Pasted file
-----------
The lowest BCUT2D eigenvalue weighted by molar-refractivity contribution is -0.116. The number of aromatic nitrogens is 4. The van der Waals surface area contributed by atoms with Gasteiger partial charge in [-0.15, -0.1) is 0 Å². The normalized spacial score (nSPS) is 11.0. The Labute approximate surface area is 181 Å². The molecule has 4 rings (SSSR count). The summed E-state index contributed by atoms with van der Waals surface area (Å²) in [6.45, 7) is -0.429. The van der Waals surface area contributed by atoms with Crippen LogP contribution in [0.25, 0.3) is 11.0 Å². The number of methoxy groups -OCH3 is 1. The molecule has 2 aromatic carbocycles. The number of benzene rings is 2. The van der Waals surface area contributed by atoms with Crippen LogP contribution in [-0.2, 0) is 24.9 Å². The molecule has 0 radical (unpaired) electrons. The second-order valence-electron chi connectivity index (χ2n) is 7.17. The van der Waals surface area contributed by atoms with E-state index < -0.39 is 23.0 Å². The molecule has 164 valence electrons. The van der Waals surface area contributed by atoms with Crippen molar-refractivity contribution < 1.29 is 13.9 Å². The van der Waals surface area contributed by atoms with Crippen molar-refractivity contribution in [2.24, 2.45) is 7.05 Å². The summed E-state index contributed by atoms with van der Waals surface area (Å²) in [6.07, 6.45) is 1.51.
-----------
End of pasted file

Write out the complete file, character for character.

The lowest BCUT2D eigenvalue weighted by molar-refractivity contribution is -0.116. The number of aromatic nitrogens is 4. The van der Waals surface area contributed by atoms with Gasteiger partial charge in [-0.15, -0.1) is 0 Å². The normalized spacial score (nSPS) is 11.0. The Labute approximate surface area is 181 Å². The molecule has 4 rings (SSSR count). The summed E-state index contributed by atoms with van der Waals surface area (Å²) in [6.45, 7) is -0.429. The van der Waals surface area contributed by atoms with Crippen LogP contribution in [0.25, 0.3) is 11.0 Å². The number of methoxy groups -OCH3 is 1. The molecule has 2 aromatic carbocycles. The number of benzene rings is 2. The van der Waals surface area contributed by atoms with Crippen LogP contribution in [-0.2, 0) is 24.9 Å². The molecule has 0 radical (unpaired) electrons. The second-order valence-electron chi connectivity index (χ2n) is 7.17. The van der Waals surface area contributed by atoms with E-state index < -0.39 is 23.0 Å². The molecule has 164 valence electrons. The van der Waals surface area contributed by atoms with Crippen molar-refractivity contribution < 1.29 is 13.9 Å². The van der Waals surface area contributed by atoms with Crippen molar-refractivity contribution in [2.24, 2.45) is 7.05 Å². The summed E-state index contributed by atoms with van der Waals surface area (Å²) in [6.07, 6.45) is 1.51.